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String Object Creation

Debi Pany
Greenhorn

Joined: Sep 01, 2006
Posts: 3
I have a Question regarding the String Class

String s = new String("abc")

As per the defintion of invoking a overloaded constructor it create an object in the non pool memory and assigns it to reference variable s.In addition creates one more object abc and keep it in pool. Please correct me if something is incorrect or missed.

Can anybody please explain this in detail ??
manoj r patil
Ranch Hand

Joined: Jun 06, 2002
Posts: 181
any time the compiler sees a string literal, it creates one in the string pool (although it won't create a duplicate if you have "abc" twice)

so, in your example, there are two string-like objects created, one in the pool, and one in 'non-pool' memory. So your understanding is correct.

BOTH objects are immutable.

Note that you can still point your string reference to a NEW string, but the old one stays there unchanged...


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Joanne Neal
Rancher

Joined: Aug 05, 2005
Posts: 3738
    
  16
Actually, no objects are created in the string literal pool. The pool contains only String references.


Joanne
Ernest Friedman-Hill
author and iconoclast
Marshal

Joined: Jul 08, 2003
Posts: 24187
    
  34

Originally posted by Joanne Neal:
Actually, no objects are created in the string literal pool. The pool contains only String references.


Indeed, this is true, although I recently spent some time up to my elbows in the Sun's JVM source, and it turns out that interned Strings objects are moved to a special "permanent generation" subheap, outside of the normal Java heap -- so it's not quite as cut and dried as the traditional party line would have it!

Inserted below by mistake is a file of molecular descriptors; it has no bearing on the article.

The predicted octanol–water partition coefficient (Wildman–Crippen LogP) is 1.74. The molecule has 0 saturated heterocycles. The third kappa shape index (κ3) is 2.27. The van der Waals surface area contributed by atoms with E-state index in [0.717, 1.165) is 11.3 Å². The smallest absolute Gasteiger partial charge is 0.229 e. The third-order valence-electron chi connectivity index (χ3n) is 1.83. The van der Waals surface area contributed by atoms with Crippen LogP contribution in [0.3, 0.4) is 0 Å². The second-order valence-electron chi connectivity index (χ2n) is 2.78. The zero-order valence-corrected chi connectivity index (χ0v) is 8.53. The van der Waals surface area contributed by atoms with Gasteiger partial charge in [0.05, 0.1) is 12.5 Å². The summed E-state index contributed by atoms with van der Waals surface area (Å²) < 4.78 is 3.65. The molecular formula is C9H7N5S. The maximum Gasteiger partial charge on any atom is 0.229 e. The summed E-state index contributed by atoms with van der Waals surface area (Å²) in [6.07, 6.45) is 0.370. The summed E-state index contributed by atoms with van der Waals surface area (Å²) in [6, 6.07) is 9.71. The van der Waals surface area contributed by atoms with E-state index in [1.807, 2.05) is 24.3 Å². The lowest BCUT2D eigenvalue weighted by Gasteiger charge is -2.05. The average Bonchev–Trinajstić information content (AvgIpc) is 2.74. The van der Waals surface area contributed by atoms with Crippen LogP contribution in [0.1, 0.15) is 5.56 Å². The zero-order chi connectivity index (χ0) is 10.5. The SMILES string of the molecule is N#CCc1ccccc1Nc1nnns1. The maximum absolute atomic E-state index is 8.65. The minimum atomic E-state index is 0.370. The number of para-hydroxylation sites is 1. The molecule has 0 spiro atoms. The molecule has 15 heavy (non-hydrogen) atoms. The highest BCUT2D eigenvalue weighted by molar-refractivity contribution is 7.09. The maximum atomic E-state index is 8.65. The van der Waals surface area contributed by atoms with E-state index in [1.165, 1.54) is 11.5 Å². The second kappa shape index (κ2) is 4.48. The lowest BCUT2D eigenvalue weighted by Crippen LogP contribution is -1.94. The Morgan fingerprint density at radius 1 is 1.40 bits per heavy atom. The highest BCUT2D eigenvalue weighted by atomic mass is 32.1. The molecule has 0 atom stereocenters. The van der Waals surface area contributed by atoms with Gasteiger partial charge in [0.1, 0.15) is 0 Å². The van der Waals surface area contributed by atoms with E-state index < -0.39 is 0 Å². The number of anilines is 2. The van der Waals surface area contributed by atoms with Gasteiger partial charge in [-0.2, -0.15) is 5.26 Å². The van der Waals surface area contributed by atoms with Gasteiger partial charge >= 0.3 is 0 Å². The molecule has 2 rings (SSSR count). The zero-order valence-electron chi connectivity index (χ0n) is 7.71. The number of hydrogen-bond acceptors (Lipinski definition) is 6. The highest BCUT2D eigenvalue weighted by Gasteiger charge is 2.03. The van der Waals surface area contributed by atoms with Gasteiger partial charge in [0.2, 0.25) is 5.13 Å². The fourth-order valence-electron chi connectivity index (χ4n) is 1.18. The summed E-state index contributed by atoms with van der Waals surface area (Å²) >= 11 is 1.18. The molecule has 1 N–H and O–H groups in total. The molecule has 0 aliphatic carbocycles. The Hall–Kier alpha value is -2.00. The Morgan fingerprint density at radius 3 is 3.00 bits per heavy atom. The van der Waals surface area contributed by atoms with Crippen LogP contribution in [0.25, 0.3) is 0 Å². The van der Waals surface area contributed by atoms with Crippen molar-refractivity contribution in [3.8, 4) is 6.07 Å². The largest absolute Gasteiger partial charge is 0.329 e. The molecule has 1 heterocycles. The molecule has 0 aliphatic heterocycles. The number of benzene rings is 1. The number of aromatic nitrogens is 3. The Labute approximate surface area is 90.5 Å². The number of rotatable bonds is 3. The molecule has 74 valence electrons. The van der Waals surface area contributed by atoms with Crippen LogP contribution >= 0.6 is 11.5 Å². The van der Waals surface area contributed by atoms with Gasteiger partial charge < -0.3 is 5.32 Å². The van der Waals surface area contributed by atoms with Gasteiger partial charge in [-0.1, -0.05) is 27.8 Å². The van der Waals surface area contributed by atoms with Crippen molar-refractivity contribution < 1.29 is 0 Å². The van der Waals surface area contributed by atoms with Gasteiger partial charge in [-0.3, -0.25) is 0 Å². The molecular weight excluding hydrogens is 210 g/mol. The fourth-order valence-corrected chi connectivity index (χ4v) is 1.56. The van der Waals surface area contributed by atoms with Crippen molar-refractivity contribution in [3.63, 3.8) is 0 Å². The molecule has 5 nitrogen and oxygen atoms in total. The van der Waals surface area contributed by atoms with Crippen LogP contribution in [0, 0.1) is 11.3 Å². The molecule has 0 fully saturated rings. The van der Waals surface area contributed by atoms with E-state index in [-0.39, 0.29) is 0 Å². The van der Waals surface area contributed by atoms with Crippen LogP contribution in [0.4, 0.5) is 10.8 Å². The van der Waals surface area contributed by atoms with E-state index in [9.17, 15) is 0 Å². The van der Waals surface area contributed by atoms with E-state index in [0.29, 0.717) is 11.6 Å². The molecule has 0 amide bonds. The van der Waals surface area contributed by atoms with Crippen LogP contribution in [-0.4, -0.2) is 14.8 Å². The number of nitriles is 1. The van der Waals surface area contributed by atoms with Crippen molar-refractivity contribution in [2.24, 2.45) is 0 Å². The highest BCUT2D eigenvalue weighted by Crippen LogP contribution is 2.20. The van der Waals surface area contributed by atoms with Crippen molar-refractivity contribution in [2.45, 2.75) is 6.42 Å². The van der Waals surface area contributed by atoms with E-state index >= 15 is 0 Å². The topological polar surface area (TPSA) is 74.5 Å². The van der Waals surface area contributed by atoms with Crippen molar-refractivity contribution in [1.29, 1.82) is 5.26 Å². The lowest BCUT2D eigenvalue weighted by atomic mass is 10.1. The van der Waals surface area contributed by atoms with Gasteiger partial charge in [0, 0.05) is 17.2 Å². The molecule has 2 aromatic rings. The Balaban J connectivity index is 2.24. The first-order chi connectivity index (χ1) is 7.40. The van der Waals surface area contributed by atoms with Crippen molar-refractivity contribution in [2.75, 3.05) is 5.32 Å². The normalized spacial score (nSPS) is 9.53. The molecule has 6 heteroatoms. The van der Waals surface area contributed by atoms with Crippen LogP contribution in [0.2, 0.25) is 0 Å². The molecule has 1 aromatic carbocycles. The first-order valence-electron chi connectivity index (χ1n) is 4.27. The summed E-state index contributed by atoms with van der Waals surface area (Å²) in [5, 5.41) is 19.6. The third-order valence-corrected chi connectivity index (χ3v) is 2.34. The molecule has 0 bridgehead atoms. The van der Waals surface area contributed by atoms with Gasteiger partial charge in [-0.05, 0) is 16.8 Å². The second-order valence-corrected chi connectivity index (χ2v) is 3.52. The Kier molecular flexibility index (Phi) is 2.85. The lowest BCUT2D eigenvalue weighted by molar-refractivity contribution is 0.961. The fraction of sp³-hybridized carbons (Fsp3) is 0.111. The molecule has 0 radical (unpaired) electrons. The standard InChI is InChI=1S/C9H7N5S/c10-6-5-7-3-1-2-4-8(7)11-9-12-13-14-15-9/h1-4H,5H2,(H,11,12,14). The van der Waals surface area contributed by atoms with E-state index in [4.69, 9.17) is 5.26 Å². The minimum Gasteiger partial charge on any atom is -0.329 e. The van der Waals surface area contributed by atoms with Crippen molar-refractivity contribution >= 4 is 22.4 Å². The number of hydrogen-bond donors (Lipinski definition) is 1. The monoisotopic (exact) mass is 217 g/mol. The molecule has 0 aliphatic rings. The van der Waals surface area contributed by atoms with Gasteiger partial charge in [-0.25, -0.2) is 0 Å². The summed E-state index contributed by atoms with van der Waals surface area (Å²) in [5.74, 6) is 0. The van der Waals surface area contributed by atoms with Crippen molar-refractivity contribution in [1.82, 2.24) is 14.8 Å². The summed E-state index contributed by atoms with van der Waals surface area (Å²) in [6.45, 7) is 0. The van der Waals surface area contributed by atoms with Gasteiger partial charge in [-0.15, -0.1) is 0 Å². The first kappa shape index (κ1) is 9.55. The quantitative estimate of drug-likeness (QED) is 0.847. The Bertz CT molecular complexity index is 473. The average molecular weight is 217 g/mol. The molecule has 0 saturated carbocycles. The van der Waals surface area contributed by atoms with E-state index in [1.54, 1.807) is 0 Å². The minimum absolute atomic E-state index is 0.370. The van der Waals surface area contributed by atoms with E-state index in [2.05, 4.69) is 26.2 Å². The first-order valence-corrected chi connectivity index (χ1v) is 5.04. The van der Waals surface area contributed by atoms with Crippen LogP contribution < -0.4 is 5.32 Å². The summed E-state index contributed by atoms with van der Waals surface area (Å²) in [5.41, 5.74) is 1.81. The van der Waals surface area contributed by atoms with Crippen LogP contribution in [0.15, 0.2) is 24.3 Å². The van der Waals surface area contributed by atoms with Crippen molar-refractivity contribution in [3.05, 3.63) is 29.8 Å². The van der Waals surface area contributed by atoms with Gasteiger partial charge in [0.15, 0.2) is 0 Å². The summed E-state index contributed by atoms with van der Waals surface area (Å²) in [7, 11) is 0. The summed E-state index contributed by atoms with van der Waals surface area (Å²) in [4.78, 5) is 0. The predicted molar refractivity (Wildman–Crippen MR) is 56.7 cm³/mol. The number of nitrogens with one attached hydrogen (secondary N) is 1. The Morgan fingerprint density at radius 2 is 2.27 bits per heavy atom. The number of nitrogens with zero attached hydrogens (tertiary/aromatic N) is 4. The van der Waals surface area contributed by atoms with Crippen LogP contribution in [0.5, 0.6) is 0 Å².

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Debi Pany
Greenhorn

Joined: Sep 01, 2006
Posts: 3
so Joanne what you meant is only one reference and one object is created.
please explain this in detail.
Joanne Neal
Rancher

Joined: Aug 05, 2005
Posts: 3738
    
  16
Originally posted by Debi Pany:
so Joanne what you meant is only one reference and one object is created.
please explain this in detail.


No. Two objects are created, but they are both created on the heap (but see EFH's post). The String literal pool only contains references to String objects, not the objects themselves.
Srinivas Kalvala
Ranch Hand

Joined: Oct 20, 2005
Posts: 257

Hello,

To maintain String objects, java uses flyweight design pattern.
 
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subject: String Object Creation